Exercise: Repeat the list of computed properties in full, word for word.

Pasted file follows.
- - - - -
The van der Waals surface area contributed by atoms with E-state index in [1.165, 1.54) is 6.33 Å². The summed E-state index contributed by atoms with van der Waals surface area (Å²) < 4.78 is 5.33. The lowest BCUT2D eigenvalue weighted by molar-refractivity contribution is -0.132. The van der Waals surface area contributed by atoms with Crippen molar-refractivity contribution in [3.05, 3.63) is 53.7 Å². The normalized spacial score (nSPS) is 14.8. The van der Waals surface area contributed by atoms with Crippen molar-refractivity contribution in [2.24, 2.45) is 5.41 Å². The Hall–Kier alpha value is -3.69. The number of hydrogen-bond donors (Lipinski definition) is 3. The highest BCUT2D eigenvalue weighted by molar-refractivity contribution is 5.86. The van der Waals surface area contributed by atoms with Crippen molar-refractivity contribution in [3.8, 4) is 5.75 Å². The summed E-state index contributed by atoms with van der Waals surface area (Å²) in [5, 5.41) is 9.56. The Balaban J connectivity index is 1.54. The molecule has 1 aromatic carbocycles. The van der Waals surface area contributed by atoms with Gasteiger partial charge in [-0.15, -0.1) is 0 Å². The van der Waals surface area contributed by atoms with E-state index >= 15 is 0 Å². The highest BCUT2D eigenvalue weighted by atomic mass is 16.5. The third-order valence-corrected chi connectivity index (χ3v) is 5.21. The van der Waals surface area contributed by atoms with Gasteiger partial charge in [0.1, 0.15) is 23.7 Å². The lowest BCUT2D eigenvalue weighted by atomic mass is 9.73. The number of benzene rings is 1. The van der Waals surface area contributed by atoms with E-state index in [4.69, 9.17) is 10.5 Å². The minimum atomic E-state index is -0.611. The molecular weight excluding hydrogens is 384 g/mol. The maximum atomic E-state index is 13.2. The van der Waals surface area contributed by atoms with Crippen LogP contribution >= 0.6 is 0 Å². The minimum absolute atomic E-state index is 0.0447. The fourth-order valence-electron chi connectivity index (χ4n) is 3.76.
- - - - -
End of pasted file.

The van der Waals surface area contributed by atoms with E-state index in [1.165, 1.54) is 6.33 Å². The summed E-state index contributed by atoms with van der Waals surface area (Å²) < 4.78 is 5.33. The lowest BCUT2D eigenvalue weighted by molar-refractivity contribution is -0.132. The van der Waals surface area contributed by atoms with Crippen molar-refractivity contribution in [3.05, 3.63) is 53.7 Å². The normalized spacial score (nSPS) is 14.8. The van der Waals surface area contributed by atoms with Crippen molar-refractivity contribution in [2.24, 2.45) is 5.41 Å². The Hall–Kier alpha value is -3.69. The number of hydrogen-bond donors (Lipinski definition) is 3. The highest BCUT2D eigenvalue weighted by molar-refractivity contribution is 5.86. The van der Waals surface area contributed by atoms with Crippen molar-refractivity contribution in [3.8, 4) is 5.75 Å². The summed E-state index contributed by atoms with van der Waals surface area (Å²) in [5, 5.41) is 9.56. The Balaban J connectivity index is 1.54. The molecule has 1 aromatic carbocycles. The van der Waals surface area contributed by atoms with Gasteiger partial charge in [-0.15, -0.1) is 0 Å². The van der Waals surface area contributed by atoms with E-state index >= 15 is 0 Å². The highest BCUT2D eigenvalue weighted by atomic mass is 16.5. The third-order valence-corrected chi connectivity index (χ3v) is 5.21. The van der Waals surface area contributed by atoms with Gasteiger partial charge in [0.1, 0.15) is 23.7 Å². The lowest BCUT2D eigenvalue weighted by atomic mass is 9.73. The number of benzene rings is 1. The van der Waals surface area contributed by atoms with E-state index in [4.69, 9.17) is 10.5 Å². The minimum atomic E-state index is -0.611. The molecular weight excluding hydrogens is 384 g/mol. The maximum atomic E-state index is 13.2. The van der Waals surface area contributed by atoms with Crippen LogP contribution >= 0.6 is 0 Å². The minimum absolute atomic E-state index is 0.0447. The fourth-order valence-electron chi connectivity index (χ4n) is 3.76.